Employers Pay it Forward by Helping Staff Return to College

Blog Post
Julie Szeltner, Senior Director of Adult Programs and Services, College Now Greater Cleveland. Photo Credit I. George Bilyk
June 15, 2020

Chief executive officer Ingrid Tolentino knows the value of employee benefits. Her company sells them.

Employers can buy legal services for their workers through MetLife Legal Plans Inc. Good benefits build employee loyalty, Tolentino would argue from MetLife Legal Plans’ office in a Cleveland skyscraper. That’s why she always thought it made sense to offer tuition reimbursement to her employees, particularly her call-center workers who need a four-year degree to advance.

Good benefits might be good business but getting employees to use them can be challenge. That’s why Tolentino upped her company’s reimbursement offer from $250 a semester to $2,500 a semester or $5,000 a year. Even so, it might not be enough.

Cleveland’s Bridging the Talent Gap* survey of both employers and employees lays out the challenges.

Employers think their employees are aware of existing tuition assistance programs. They are not, according to the survey.

Employers think their employees are too busy to pursue a degree. True, but employees also don’t see how education will advance their careers. They worry about making the wrong choices – those who “stopped out” often quit because they didn’t pick the right credential to meet their educational goals. To go back, they need both time and career advice.

But money matters most.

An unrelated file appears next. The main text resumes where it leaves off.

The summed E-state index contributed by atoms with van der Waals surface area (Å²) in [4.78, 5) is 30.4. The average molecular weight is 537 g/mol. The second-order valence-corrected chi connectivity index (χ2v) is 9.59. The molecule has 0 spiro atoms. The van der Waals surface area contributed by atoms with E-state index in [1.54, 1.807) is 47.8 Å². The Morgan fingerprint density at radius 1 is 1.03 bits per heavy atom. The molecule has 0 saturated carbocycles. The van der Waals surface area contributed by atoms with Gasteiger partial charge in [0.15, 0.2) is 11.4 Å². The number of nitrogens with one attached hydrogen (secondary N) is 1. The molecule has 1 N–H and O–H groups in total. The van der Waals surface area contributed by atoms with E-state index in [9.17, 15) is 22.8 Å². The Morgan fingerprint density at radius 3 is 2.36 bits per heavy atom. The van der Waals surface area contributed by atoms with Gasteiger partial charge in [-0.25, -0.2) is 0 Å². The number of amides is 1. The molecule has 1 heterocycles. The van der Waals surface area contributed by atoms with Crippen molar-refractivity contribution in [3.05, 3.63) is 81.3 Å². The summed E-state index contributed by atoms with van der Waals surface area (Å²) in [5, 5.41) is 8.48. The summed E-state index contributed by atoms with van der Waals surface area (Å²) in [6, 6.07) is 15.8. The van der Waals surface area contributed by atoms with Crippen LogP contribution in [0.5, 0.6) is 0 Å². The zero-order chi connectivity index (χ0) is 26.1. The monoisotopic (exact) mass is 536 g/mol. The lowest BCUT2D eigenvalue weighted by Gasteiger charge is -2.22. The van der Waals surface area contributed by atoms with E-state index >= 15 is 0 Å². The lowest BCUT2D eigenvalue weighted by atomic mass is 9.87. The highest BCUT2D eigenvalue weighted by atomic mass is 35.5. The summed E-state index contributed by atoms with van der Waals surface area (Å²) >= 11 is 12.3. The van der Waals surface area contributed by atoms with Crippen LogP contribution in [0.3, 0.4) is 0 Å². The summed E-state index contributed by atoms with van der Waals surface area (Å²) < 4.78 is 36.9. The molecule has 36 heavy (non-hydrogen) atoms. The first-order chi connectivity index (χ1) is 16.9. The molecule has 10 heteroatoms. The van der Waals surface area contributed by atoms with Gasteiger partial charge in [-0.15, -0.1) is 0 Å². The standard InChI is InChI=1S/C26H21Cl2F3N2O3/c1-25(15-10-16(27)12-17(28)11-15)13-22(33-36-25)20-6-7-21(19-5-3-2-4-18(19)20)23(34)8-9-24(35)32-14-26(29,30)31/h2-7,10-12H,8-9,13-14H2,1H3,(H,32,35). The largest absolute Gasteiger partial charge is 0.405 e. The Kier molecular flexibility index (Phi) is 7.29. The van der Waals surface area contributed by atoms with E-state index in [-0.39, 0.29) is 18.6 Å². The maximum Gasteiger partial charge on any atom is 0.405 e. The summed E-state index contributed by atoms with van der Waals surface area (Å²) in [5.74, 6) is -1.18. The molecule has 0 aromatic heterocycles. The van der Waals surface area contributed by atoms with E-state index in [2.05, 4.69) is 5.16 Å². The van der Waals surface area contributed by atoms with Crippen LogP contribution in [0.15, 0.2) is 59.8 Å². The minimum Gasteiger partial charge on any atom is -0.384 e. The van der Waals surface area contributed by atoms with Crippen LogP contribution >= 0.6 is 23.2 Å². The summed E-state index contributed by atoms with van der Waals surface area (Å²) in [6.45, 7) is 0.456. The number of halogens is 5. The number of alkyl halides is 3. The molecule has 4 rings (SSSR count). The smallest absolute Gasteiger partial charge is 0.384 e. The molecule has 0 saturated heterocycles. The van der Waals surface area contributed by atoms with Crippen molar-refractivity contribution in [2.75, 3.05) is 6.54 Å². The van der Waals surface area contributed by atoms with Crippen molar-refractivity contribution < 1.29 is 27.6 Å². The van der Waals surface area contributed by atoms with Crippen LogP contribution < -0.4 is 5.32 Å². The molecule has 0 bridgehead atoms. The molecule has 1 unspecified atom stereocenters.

MetLife Legal Plans’ previous tuition reimbursement of $250 “wasn’t enough to motivate anyone,” Tolentino acknowledged.

In fact, tuition reimbursement itself may not be enough to move the needle on adult enrollment.

Why? Because many adults, already burdened with student debt – either their own or their children’s -- can’t afford to pay up front. No wonder the number one barrier to returning is money, as the survey said. That’s the situation for Patrick Flynn, a MetLife Legal Plans employee interested in finishing his degree, but so deep in past college debt that he doesn’t want to take on one more dime. "I would definitely be interested in going back to college,” he said. “But that $27,000 [debt], I don’t want to add to that.”

Other tuition assistance models exist. Some employers, including Wawa Inc., a 36,000-employee convenience-store chain headquartered outside of Philadelphia, are turning to disbursement, paying the college directly at the start of the school term, rather than reimbursing students later.

“The best practice is to make all the resources available up front,” said Hadass Sheffer, president of The Graduate! Network, a national alliance of an alliance of organizations like College Now Greater Cleveland working to increase college completion among adults.

A U.S. Federal Reserve survey found that in 2018 40 percent of U.S. adults didn’t have enough savings to cover a $400 emergency, let alone tuition.